Rosales, inexplicably, gave Penn R1 by a 10-9 margin. By doing this, giving Penn 10-9 R2 and 10-8 R3 Siver meant there was no way for Siver to win the fight. This is an abomination. Whether it’s UFC scoring or PRIDE rules, Siver won the fight rather easily. It wasn’t even close.

There is no humanly way possible that a competent, experienced MMA judge would have scored Penn vs. Siver a draw. This fight was classic remedial tape for beginner students. I can guarantee you that most students, if not inclined to do 10-8 round scoring, would have at least reached the same conclusion as Cardo Urso.

There are zero justifications or excuses to score Penn vs. Siver 28-to-28. In a sport with insurmountable head-scratching score cards, this scoring was one of the most egregious errors in a long time on a big stage.

Topics: MMA, Media, UFC, Zach Arnold | 4 Comments » | Permalink | Trackback |

“The greatest prospect in MMA history” got knocked down but changed the recruiting game

By Zach Arnold | June 24, 2017

Is Aaron Pico the greatest prospect in MMA history?

Survey says… not after getting knocked down and choked out by Zach Freeman in 24 seconds at the Bellator MSG PPV on Saturday night. That’s a negative.

Now here’s a positive — ESPN picked the wrong headline to highlight how Aaron Pico has helped changed the game for recruitment of future Mixed Martial Arts talent. Bellator has been paying Pico for nearly three years while he was trying to make the Olympics in wrestling. In response, UFC has initiated their own “developmental program.”

This type of hybrid developmental program is much more useful to Bellator than UFC. It allows Bellator to compete when they can’t outspend in free agency. Bellator has stepped up in free agency recently and has been aided by UFC’s adhesive advertising policy with Reebok. Bellator can’t compete with UFC for the highest-level talent but they can fight on the margins. It’s really a classic Scott Coker promotional manuever.

Bellator NYC was all about the past, present, and future

Mike Goldberg and Mauro Ranallo. Chael Sonnen and Wanderlei Silva. Tito Ortiz. Matt Mitrione and Fedor.

If you can’t sign the best fighters in the world, sign fighters with name ID and mix in some nostalgia with a home stable of fighters. It was bad luck for Bellator to have Aaron Pico lose and for Michael Chandler to get hurt the way he did.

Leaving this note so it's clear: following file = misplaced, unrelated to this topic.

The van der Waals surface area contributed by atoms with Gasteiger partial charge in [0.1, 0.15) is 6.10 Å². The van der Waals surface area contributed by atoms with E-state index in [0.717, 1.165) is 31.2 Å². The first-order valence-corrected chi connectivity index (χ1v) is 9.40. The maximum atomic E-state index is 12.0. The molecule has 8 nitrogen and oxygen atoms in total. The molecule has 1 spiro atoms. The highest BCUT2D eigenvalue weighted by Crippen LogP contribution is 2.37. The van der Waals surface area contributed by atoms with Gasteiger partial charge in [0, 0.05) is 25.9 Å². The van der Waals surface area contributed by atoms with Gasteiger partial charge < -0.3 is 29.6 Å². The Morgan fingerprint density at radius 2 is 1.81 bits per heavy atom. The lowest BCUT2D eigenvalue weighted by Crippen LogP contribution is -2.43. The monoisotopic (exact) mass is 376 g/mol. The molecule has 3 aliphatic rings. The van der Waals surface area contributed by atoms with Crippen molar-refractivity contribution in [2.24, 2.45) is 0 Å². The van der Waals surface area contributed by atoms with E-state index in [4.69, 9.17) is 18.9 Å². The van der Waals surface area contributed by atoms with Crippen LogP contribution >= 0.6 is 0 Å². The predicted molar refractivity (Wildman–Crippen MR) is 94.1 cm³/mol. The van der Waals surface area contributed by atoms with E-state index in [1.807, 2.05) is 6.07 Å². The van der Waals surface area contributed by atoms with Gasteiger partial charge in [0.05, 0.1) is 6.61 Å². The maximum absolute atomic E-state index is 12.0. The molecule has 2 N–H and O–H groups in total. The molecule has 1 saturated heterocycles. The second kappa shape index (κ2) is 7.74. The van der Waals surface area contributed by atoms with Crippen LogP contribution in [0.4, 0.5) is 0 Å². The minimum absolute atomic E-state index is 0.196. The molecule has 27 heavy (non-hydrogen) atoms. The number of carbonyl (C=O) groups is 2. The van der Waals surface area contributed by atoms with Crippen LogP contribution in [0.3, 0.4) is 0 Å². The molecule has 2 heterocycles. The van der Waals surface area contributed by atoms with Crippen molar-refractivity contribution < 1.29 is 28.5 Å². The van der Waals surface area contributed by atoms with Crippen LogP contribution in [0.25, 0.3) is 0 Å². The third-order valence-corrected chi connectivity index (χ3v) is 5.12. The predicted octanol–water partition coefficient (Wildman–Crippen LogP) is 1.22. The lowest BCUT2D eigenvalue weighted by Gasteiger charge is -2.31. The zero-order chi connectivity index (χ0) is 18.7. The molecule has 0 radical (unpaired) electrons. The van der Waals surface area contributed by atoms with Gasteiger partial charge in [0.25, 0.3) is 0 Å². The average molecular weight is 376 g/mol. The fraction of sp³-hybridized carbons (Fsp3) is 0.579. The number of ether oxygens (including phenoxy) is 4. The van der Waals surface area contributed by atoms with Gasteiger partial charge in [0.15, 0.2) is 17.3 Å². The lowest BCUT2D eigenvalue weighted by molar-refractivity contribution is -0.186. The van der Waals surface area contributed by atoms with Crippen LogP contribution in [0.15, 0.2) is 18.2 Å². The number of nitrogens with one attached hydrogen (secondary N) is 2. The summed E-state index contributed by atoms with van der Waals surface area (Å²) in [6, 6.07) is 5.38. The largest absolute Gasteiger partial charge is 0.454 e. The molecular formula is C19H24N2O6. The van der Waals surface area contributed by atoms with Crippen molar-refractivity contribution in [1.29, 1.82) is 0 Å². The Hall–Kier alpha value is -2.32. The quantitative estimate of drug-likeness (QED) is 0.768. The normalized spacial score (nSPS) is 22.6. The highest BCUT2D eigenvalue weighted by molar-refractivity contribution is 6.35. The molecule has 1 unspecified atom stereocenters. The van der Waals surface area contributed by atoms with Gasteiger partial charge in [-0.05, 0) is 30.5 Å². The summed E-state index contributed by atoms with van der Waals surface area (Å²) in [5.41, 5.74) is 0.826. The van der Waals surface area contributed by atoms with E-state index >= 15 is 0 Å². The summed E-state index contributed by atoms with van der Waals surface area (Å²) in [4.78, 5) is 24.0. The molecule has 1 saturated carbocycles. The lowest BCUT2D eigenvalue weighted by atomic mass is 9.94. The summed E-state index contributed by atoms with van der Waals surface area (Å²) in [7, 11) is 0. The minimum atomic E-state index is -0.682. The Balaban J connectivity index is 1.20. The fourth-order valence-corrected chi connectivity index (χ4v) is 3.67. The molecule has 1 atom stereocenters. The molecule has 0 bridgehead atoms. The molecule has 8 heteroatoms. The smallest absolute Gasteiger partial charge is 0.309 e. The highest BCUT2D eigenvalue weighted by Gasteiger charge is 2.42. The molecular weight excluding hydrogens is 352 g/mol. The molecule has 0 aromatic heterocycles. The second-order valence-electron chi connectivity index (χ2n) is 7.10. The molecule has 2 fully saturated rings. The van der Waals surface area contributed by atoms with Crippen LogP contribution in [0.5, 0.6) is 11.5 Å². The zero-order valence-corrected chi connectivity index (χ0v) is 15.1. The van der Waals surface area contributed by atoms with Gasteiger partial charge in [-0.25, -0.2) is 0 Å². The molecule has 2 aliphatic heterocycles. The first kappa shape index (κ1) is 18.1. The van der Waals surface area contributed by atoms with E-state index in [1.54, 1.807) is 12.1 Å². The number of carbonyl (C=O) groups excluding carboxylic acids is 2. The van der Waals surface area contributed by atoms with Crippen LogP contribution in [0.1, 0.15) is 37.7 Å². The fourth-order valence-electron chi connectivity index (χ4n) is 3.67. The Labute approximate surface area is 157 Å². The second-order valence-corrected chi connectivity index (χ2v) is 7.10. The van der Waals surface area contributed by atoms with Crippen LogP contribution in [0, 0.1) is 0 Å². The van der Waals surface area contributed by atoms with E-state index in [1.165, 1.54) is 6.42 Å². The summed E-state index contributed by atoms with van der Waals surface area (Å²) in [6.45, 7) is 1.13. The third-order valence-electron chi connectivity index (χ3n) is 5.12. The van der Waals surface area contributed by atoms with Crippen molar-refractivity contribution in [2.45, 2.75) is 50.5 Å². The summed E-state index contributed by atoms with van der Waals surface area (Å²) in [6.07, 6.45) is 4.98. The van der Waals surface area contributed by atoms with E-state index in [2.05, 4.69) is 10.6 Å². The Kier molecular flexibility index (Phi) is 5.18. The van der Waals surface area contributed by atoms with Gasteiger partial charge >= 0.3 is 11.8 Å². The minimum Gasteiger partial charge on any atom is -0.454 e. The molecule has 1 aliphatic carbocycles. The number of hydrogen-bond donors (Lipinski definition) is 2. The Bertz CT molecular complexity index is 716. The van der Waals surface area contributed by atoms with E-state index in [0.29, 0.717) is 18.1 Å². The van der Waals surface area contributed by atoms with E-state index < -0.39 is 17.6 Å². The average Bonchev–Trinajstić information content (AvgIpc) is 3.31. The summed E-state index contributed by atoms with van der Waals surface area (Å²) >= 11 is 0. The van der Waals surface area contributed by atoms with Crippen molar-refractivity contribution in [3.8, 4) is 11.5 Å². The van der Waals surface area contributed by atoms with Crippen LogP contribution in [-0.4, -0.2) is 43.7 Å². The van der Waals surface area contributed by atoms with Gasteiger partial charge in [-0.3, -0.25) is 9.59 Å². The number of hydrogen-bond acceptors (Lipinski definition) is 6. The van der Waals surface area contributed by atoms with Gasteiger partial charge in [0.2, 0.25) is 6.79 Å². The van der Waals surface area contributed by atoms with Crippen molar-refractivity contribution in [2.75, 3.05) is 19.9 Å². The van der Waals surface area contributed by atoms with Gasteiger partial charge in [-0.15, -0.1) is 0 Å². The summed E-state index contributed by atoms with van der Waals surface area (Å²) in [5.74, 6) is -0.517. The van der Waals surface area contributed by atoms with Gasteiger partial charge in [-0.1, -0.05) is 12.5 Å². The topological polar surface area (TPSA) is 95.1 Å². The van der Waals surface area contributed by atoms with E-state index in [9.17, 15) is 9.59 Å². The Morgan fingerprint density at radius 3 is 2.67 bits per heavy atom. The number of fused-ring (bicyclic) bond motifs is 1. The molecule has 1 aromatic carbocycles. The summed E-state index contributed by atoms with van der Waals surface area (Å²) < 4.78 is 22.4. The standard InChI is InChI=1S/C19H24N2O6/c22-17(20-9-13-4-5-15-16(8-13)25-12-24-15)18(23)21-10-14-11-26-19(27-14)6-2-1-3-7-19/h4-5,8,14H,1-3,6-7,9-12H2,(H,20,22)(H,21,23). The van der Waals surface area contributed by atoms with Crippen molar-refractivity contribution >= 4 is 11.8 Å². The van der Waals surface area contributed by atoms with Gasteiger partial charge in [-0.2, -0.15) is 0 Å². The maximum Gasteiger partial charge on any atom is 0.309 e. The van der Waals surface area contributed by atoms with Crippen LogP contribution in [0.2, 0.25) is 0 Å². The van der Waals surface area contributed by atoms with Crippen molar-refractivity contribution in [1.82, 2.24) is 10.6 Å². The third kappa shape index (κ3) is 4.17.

I don’t like Chael Sonnen being a top face of Bellator MMA but I understand why a promoter would want him to be. He’s the best talker. High profile fight history and name ID. He’s on ESPN and can turn a crowd on the dime when he wants to. He’s also the face of the testosterone plague in MMA. Chael Sonnen is Alex Rodriguez without the social awkwardness. Tito Ortiz is close.

The crowd reaction for both Chael and Tito at Bellator NYC justified why those guys continue to get paychecks. It’s like watching a Legends MMA division come to life. An idea from the message boards to your television set. Chael vs. Tito is exactly the kind of fight that breaks through the incredible noise on social media platforms in 2017.

Scott Coker has always used the Cotton Candy philosophy to promote MMA. You get a little bit of everything under the circus tent. As long as he can continue recruiting new, younger fighters to go along with the main acts, he will have a job and stay relevant.

Topics: Bellator, MMA, Media, Zach Arnold | 3 Comments » | Permalink | Trackback |

Here comes the “Floyd Mayweather is an ungrateful moocher” narrative from boxing brokers

By Zach Arnold | June 18, 2017

The promoters involved in Saturday’s Vegas fight between Andre Ward & Sergey Kovalev made it no secret how unhappy they were that the talk of the town was all about Floyd Mayweather vs. Conor McGregor. Kathy Duva went as far to suggest that Showtime intentionally announced the fight on Wednesday to hurt the HBO PPV.

Unannounced and with no fanfare, Joe Tessitore returned to boxing broadcasting head-to-head against the Ward/Kovalev fight by reuniting with old broadcast partner Teddy Atlas for a Golden Boy at the Ford Center in Frisco, Texas. During the semi-main event fight, Tessitore damned Floyd Mayweather with faint praise. He called Mayweather one of the smartest businessmen ever in boxing and then promptly called him a taker, not a giver to the sport of boxing and that it would impact his legacy. Mitt Romney was unavailable for comment.